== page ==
Roger Federer and Bagdadis

I’m not mucy of an afficionado of sports journalism, but Brian Bahnisch sent me this write up of the big match and David Williamson had a quite nice piece speculating on why Roger cried.

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Ken Parish
18 years ago

Gerard Whateley’s article is indeed a fine piece of sports journalism, so thatnks to you and Brian for bringing it to attention. But I beg to differ on Williamson’s piece. It is on a par with just about all his plays of the last 15 years or so, which is to say glib, shallow, pretentious and complacent. I can’t help thinking that Williamson has his own plight in mind when he bemoans the meeja’s supposed tendency to try to cut the tall poppy Federer down to size. But Federer remains a sublime tennis talent, while Williamson is a one trick pony whose trick has been repeated too many times.

18 years ago

I’m not a sports journalism afficionado either but Whateley’s was a nice piece. An intriguing match where body language gave more away than winners, and mental toughness won the day. Early in the match it seemed Federer was just too conservative, almost fearful of the upstart, freaking out perhaps at the thought of losing to not just anyone, but an unseeded player while Baghdatis played like, what the hell, and even dared to fun with Federer’s game (like messing with God really). Then that turning point where Federer returned to his natural briliant game (what was that slice backhand about I dunno) – you could tell he knew he was going to win by the third set – while Baghdatis seemed to have woken up (or was that turned inwards instead) and thought *shit* I’m not ready for this. I shouldn’t be here. I’m an imposter.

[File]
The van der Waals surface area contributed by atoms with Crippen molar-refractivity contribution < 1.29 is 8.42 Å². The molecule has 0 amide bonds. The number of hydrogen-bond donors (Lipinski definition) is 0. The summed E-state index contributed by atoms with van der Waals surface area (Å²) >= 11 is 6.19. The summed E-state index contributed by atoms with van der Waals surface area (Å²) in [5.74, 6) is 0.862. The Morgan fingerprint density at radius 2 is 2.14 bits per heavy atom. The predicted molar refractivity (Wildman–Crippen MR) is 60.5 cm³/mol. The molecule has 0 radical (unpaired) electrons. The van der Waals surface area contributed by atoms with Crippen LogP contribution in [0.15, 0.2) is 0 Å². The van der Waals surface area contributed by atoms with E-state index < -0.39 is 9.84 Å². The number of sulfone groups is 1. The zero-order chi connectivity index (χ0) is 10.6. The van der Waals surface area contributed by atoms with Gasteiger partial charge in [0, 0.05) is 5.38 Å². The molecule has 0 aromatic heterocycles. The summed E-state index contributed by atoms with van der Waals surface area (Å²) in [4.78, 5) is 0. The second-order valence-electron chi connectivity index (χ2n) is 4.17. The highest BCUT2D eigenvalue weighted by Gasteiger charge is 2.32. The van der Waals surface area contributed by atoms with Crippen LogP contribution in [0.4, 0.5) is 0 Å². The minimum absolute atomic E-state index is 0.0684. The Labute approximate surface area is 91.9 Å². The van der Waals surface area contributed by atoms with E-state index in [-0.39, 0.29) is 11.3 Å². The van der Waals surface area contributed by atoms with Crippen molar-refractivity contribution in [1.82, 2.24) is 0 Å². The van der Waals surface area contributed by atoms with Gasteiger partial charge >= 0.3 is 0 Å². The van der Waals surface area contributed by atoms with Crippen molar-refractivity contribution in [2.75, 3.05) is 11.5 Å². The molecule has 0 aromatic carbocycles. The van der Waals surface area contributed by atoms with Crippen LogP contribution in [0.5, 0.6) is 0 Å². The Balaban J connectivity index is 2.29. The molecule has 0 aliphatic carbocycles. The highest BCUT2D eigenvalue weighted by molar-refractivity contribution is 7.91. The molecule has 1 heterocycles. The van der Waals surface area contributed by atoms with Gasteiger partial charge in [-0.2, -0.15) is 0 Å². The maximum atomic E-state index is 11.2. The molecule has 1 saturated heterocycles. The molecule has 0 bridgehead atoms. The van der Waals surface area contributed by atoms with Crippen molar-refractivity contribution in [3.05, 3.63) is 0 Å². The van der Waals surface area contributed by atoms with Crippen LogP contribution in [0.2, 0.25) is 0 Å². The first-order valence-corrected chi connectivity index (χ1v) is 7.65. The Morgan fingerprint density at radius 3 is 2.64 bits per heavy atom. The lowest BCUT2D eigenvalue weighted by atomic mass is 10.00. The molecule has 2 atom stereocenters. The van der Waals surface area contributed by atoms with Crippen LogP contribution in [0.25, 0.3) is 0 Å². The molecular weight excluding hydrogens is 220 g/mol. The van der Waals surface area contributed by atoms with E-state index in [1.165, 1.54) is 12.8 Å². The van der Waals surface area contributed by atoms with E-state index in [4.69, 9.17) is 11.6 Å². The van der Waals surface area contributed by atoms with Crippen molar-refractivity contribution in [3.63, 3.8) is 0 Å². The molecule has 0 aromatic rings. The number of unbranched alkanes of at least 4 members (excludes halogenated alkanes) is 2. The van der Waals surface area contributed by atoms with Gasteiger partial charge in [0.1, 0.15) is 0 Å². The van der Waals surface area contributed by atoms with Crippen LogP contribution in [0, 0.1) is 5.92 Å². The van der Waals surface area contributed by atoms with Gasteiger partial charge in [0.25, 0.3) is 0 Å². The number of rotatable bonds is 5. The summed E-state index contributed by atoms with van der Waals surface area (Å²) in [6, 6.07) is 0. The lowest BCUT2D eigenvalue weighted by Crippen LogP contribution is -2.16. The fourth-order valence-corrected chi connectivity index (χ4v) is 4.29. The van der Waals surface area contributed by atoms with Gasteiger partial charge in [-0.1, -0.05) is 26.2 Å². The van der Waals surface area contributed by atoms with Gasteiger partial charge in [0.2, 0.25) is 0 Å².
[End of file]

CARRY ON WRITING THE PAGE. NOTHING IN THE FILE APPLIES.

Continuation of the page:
Ken’s criticism of Williamson may be right (dunno, have only seen a couple of his plays performed and well, OK but nothing to write home about, and who knows about Williamson the man). But having watched a lot of this tournament, and putting that together with some of Federer’s statements about the meeja during tournament press conferences as well as comments from other players (like Roddick), he may have had a point.